Distressed debt investing was one of the top performing hedge fund strategies for most of the crisis, but it was overshadowed by the equity bull market in 2013, and many hedge funds moved away from it at the end of the year. Even though distressed debt investors have lowered their sights for 2014, many expect tapering to kick off higher defaults and are keeping cash on hand so they can seize opportunities as they arise.
Tapering expected to drive the default rate
“The prevailing assumption is that tapering will eventually lead to tougher lending standards, setting off a wave of defaults for at-risk borrowers unable to garner capital market support,” says a recent survey from Bingham McCutchen LLP and Debtwire. The bearish tone is further solidified in this year’s survey where 21% of respondents see the default rate shooting north of 4% in 2014. “That contrasts with our 2013 report, in which everyone fell in a range of 2.1%-4%.”
While the impact of tapering is expected to spread to emerging markets and Europe, distressed debt investors see the most potential for gains in North America, presumably the US specifically.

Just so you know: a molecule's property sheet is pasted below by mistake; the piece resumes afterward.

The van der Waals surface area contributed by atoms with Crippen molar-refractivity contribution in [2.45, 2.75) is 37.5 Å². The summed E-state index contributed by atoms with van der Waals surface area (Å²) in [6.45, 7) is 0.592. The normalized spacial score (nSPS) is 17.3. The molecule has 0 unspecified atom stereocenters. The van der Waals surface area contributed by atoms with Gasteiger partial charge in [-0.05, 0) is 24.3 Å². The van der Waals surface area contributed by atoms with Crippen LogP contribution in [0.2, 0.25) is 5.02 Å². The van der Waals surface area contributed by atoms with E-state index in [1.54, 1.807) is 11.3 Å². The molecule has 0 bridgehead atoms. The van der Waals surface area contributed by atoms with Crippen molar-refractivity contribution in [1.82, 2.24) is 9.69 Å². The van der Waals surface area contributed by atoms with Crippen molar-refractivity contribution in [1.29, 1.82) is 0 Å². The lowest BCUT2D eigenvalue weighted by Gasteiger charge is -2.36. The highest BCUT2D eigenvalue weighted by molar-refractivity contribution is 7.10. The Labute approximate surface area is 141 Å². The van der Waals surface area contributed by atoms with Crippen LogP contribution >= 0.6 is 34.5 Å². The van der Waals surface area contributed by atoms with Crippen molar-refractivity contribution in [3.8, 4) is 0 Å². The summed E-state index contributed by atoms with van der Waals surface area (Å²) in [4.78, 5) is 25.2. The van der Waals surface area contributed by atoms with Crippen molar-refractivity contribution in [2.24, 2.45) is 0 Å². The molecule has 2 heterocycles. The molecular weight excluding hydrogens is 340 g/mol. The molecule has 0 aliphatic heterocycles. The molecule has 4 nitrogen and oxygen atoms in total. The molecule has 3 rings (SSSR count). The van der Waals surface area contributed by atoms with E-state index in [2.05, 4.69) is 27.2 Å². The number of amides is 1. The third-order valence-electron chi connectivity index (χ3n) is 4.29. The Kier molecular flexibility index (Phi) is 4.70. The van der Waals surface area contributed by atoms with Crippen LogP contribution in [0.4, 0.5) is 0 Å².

Expectations for distressed debt allocations
And even with the default rate expected to increase, at least by some, the industry has lower expectations than it had this time last year, and allocations to distressed debt are expected to remain almost unchanged since 2013.
‘Plenty of dry powder waiting to be deployed’
But the most surprising finding from the survey is how much cash is waiting on the sidelines for the default rates to rise and put more distressed debt out there.
“The fact that 29% of respondents have kept over 50% of assets in cash or liquid investments suggests a lack of distressed opportunities. This would certainly make sense given the low default rate in 2013,” writes Bingham McCutchen partner Jonathan Alter. “Once opportunities do arise, however, there should be plenty of dry powder waiting to be deployed.”
This also implies that if 2014 does see an increase in distressed debt, it could become a crowded market rather quickly. Even if investors are willing to accept lower returns on distressed debt, they can’t be happy holding cash all year and there could be some intense competition for distressed assets.